Calculus

© 2017 Kevan Hashemi, Brandeis University, BNDHEP

Contents

Introduction
The Infinitesmal Limit
The Slope of a Graph
Loan Repayment

Introduction

An introduction to calculus in the form of several example problems.

The Infinitesmal Limit

Coming soon...

The Slope of a Graph

Coming soon...

Loan Repayment

When we borrow money from a bank, we pay the bank interest, which is like rent for money. The more money we borrow, the more interest we must pay. As we pay off the loan, the amount of money we still owe the bank is what we call the principle of the loan. The interest rate is the interest we must pay per year for each dollar of principle that remains. If our principle is $100,000 and our interest rate is 3%/yr, we owe $3,000 interest per year. If we pay only $3,000/yr to the bank, we will be paying off only the interest, and the principle will remain $100,000. If we pay $10,000 in the first year, we will pay off $7,000 of the loan, leaving $93,000, and the next year we will owe less interest. Suppose we want to pay off the entire loan in 10 years, making small, frequent payments. What will our total annual payment be?

We need to solve a differential equation to obtain the annual payment. In the following derivation, we imagine that we are paying continuously in infinitesmal amounts for each infinitesmal payment period.


Figure: Differential Equation and Shape of the Solution.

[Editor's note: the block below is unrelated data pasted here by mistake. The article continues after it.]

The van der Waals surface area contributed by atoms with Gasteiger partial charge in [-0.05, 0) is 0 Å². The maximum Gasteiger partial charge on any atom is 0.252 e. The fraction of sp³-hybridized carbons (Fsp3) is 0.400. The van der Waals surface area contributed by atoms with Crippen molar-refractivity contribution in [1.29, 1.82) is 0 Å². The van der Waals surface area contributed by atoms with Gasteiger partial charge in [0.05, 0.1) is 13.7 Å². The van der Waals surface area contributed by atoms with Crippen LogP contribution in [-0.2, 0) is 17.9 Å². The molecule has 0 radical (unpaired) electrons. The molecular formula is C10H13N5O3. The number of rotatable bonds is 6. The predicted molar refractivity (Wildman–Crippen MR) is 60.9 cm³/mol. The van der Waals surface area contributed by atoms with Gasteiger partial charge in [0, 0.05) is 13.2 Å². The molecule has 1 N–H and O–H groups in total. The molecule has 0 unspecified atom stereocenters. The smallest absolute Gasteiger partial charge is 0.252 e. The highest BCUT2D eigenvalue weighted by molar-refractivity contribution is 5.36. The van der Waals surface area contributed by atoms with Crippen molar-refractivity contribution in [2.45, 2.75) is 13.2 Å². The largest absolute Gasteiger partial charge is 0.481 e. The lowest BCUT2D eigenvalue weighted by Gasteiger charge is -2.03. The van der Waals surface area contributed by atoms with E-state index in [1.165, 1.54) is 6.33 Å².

Equation (1) relates dP/dt to P. It is a differential equation. The differential equation itself does not tell us the value of P at time t. We assume, however, that there exists some equation that will give us the value of P in terms of t. We now guess what this equation will look like, and then test our guess to see if it satisfies the differential equation. For brevity's sake, our first guess is correct. Any other guess would result in a contradiction when we tested it against Equation (1).


Figure: Solution to the Equation and Calculation of Payment Rate.

Our value of M is the fixed annual payment rate that repays the entire loan with interest in time T. The time T is the loan term. We divide M into twelve parts to make monthly payments. The following table gives the payment rate for various interest rates, loan terms, and amount borrowed. We also give the total amount paid over the course of the loan.


Figure: Examples of Payment Rates for Various Loan Terms. Money in thousands of dollars.

In the case of a 30-year mortgage at 3%, we end up paying the bank a total of 50% more than the initial loan amount. At 10%, we pay triple the loan amount over thirty years.